Monday, 15 July 2013

Optic Neuritis Trial

R.E. Raftopoulos,R. Kapoor Neuroprotection for acute optic neuritis—Can it work? Multiple Sclerosis and Related Disorders Volume 2, Issue 4 , Pages 307-311, October 2013

Optic neuritis is a common manifestation of MS and the acute inflammatory lesion in the optic nerve resembles demyelinating plaques elsewhere in the CNS. As with other MS relapses, treatment with corticosteroids has little or no impact on the extent to which vision eventually recovers after an attack of optic neuritis.


Neuroaxonal loss is now recognised as a major cause of permanent disability. Imaging of the retinal nerve fibre layer with optical coherence tomography (OCT) and of the optic nerve with MRI both demonstrate significant volume loss which correlates with impaired visual function. The extent of axonal loss correlates with the magnitude of inflammation and there is robust evidence that excessive accumulation of sodium ions within axons in an inflammatory environment leads to axonal degeneration. Partial blockade of sodium channels protects against axonal loss and improves clinical outcome in experimental models of MS.

The recent randomised placebo-controlled trial of lamotrigine in secondary progressive MS did not demonstrate a protective effect on brain atrophy, and indeed the opposite effect was observed during the first year of treatment. Despite this, there were some positive treatment signals. Specifically the rate of decline of walking speed was halved in the active group compared to placebo and the treatment compliant group had a significantly lower serum concentration of neurofilament.

The limitiations in the design of the lamotrigine trial have been addressed in the ongoing trial of neuroprotection with phenytoin in acute optic neuritis. Specifically, treatment will be tested in an early inflammatory lesion and the readout will be timed beyond the lag in development of atrophy in the optic nerve and retina and after any treatment related volume changes have subsided. If the treatment is successful, this form of neuroprotection should improve the recovery from relapses in general, since the pathophysiology of optic neuritis resembles that of other MS relapses.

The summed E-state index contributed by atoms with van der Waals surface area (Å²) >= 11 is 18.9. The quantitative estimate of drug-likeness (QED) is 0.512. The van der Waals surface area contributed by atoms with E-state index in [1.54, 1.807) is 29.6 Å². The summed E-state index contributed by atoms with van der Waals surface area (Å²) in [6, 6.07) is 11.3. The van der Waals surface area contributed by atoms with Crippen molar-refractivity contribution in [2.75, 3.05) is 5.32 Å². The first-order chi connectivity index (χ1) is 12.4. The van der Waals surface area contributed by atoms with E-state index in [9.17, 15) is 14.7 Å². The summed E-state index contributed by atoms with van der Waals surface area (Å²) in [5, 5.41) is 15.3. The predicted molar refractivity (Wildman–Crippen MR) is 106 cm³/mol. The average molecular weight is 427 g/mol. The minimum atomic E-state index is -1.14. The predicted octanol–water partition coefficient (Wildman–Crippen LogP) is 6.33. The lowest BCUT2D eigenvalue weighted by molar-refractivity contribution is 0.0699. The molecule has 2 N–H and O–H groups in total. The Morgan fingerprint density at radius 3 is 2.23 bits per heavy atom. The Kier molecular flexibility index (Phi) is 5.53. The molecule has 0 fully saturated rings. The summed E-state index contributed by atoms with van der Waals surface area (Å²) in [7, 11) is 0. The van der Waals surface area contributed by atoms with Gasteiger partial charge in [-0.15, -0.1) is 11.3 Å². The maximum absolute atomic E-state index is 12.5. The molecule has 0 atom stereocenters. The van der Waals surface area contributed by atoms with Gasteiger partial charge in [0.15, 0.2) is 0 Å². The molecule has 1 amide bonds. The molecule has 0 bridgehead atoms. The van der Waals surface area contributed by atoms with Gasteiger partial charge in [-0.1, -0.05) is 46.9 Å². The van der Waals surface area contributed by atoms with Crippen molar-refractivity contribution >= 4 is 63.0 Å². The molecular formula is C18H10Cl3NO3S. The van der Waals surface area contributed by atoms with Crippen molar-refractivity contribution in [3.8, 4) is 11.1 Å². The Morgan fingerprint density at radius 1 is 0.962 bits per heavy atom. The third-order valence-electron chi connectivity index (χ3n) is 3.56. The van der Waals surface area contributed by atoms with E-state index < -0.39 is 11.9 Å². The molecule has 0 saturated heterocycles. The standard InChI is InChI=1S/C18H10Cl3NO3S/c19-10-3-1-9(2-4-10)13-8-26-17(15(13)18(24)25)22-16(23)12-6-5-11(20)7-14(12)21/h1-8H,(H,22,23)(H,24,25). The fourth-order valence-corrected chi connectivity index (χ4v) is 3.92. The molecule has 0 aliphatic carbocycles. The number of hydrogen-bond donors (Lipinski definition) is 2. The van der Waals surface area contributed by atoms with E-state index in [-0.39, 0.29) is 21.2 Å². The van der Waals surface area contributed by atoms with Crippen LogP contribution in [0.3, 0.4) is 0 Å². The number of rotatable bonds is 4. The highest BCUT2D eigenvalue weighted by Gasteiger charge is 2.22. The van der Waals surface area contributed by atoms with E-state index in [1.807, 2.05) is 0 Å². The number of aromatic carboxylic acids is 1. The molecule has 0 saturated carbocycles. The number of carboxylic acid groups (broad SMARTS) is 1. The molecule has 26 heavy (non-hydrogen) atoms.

Targeting the inflammatory penumbra.

3 comments:

  1. Prof G., as Epanutin is a rather "soft" drug, used since many years.... would you say that an empyric approach (off-label use) while the clinical trial is finished and a license is granted for the use in case of acute ON would not be such a crazy idea? (with or w/o a corticosteroids course)

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  2. Looks like the price of phenytoin is being jacked up in some more dodgy dealings by pharma (as I posted elsewhere).
    http://www.independent.co.uk/news/uk/politics/nhs-hit-for-millions-by-overcharging-scam-8708292.html

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  3. In this article, it is stated that "Non-adherence in the lamotrigine group also approached 50% as the drug was poorly tolerated. This may be because the significant pre-existing level of disability in secondary progressive MS patients renders them particularly susceptible to axonal conduction block due to reduced expression of sodium channels in chronically demyelinated axons."

    Now if the authors had read their own papers they would have known that it is likely that there is an INCREASED expression of sodium channels in chronically demyelinated axons (which is thought to be a major contributory factor in axonal degeneration long-term). This increased expression of sodium channels is the nerve attempting to compensate for it losing its insulation (myelin) so impulses continue to be transmitted. Works in the short-term but has the risk of killing the nerve cell as the energy drain on the cell is increased.

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